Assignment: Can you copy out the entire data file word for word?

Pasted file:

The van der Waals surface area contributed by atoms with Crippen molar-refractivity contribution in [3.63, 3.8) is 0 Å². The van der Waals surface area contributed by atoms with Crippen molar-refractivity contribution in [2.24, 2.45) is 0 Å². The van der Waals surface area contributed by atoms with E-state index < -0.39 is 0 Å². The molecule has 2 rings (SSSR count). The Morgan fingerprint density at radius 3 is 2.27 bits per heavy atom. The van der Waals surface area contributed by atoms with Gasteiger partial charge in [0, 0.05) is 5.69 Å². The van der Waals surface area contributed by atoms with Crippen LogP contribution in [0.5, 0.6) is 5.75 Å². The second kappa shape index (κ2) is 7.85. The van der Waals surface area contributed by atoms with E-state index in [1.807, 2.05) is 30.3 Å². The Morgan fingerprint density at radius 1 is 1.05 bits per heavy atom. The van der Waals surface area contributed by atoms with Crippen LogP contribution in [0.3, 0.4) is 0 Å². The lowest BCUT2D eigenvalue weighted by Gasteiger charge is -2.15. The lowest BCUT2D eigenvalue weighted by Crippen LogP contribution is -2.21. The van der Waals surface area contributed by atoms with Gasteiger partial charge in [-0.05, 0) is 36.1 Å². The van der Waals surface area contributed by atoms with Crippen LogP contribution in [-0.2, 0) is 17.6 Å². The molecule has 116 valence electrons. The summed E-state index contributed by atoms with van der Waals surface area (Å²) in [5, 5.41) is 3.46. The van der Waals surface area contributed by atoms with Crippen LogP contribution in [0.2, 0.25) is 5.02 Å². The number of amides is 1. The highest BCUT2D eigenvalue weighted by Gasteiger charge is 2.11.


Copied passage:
The van der Waals surface area contributed by atoms with Crippen molar-refractivity contribution in [3.63, 3.8) is 0 Å². The van der Waals surface area contributed by atoms with Crippen molar-refractivity contribution in [2.24, 2.45) is 0 Å². The van der Waals surface area contributed by atoms with E-state index < -0.39 is 0 Å². The molecule has 2 rings (SSSR count). The Morgan fingerprint density at radius 3 is 2.27 bits per heavy atom. The van der Waals surface area contributed by atoms with Gasteiger partial charge in [0, 0.05) is 5.69 Å². The van der Waals surface area contributed by atoms with Crippen LogP contribution in [0.5, 0.6) is 5.75 Å². The second kappa shape index (κ2) is 7.85. The van der Waals surface area contributed by atoms with E-state index in [1.807, 2.05) is 30.3 Å². The Morgan fingerprint density at radius 1 is 1.05 bits per heavy atom. The van der Waals surface area contributed by atoms with Crippen LogP contribution in [0.3, 0.4) is 0 Å². The lowest BCUT2D eigenvalue weighted by Gasteiger charge is -2.15. The lowest BCUT2D eigenvalue weighted by Crippen LogP contribution is -2.21. The van der Waals surface area contributed by atoms with Gasteiger partial charge in [-0.05, 0) is 36.1 Å². The van der Waals surface area contributed by atoms with Crippen LogP contribution in [-0.2, 0) is 17.6 Å². The molecule has 116 valence electrons. The summed E-state index contributed by atoms with van der Waals surface area (Å²) in [5, 5.41) is 3.46. The van der Waals surface area contributed by atoms with Crippen LogP contribution in [0.2, 0.25) is 5.02 Å². The number of amides is 1. The highest BCUT2D eigenvalue weighted by Gasteiger charge is 2.11.